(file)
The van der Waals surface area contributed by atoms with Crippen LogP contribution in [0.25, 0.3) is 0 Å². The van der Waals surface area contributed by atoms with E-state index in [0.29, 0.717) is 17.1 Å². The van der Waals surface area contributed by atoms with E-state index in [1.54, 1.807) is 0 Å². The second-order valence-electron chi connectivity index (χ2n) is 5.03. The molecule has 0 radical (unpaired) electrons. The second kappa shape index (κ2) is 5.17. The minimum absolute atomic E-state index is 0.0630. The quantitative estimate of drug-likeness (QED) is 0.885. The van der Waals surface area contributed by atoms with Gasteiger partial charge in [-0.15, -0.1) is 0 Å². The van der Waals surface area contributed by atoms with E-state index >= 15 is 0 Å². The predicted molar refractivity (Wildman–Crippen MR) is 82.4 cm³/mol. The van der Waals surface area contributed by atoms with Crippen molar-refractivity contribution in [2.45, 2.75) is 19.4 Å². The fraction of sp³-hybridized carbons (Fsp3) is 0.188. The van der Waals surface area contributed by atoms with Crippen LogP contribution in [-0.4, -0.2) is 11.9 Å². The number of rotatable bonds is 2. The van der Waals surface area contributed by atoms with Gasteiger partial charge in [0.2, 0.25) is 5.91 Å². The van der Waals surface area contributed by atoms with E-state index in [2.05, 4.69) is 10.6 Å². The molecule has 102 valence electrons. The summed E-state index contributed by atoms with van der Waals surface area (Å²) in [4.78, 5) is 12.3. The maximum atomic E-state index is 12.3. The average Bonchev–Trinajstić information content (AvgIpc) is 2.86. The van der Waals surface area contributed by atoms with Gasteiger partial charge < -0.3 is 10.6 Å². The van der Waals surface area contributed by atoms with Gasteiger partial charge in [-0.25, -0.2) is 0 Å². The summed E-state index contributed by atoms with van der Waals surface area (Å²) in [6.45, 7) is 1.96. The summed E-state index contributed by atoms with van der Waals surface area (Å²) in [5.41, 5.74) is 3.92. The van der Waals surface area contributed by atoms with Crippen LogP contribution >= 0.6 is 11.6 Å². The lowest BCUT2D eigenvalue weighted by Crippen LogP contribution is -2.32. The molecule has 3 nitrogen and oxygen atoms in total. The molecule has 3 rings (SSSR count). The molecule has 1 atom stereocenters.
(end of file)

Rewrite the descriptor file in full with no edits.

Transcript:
The van der Waals surface area contributed by atoms with Crippen LogP contribution in [0.25, 0.3) is 0 Å². The van der Waals surface area contributed by atoms with E-state index in [0.29, 0.717) is 17.1 Å². The van der Waals surface area contributed by atoms with E-state index in [1.54, 1.807) is 0 Å². The second-order valence-electron chi connectivity index (χ2n) is 5.03. The molecule has 0 radical (unpaired) electrons. The second kappa shape index (κ2) is 5.17. The minimum absolute atomic E-state index is 0.0630. The quantitative estimate of drug-likeness (QED) is 0.885. The van der Waals surface area contributed by atoms with Gasteiger partial charge in [-0.15, -0.1) is 0 Å². The van der Waals surface area contributed by atoms with E-state index >= 15 is 0 Å². The predicted molar refractivity (Wildman–Crippen MR) is 82.4 cm³/mol. The van der Waals surface area contributed by atoms with Crippen molar-refractivity contribution in [2.45, 2.75) is 19.4 Å². The fraction of sp³-hybridized carbons (Fsp3) is 0.188. The van der Waals surface area contributed by atoms with Crippen LogP contribution in [-0.4, -0.2) is 11.9 Å². The number of rotatable bonds is 2. The van der Waals surface area contributed by atoms with Gasteiger partial charge in [0.2, 0.25) is 5.91 Å². The van der Waals surface area contributed by atoms with E-state index in [2.05, 4.69) is 10.6 Å². The molecule has 102 valence electrons. The summed E-state index contributed by atoms with van der Waals surface area (Å²) in [4.78, 5) is 12.3. The maximum atomic E-state index is 12.3. The average Bonchev–Trinajstić information content (AvgIpc) is 2.86. The van der Waals surface area contributed by atoms with Gasteiger partial charge < -0.3 is 10.6 Å². The van der Waals surface area contributed by atoms with Gasteiger partial charge in [-0.25, -0.2) is 0 Å². The summed E-state index contributed by atoms with van der Waals surface area (Å²) in [6.45, 7) is 1.96. The summed E-state index contributed by atoms with van der Waals surface area (Å²) in [5.41, 5.74) is 3.92. The van der Waals surface area contributed by atoms with Crippen LogP contribution >= 0.6 is 11.6 Å². The lowest BCUT2D eigenvalue weighted by Crippen LogP contribution is -2.32. The molecule has 3 nitrogen and oxygen atoms in total. The molecule has 3 rings (SSSR count). The molecule has 1 atom stereocenters.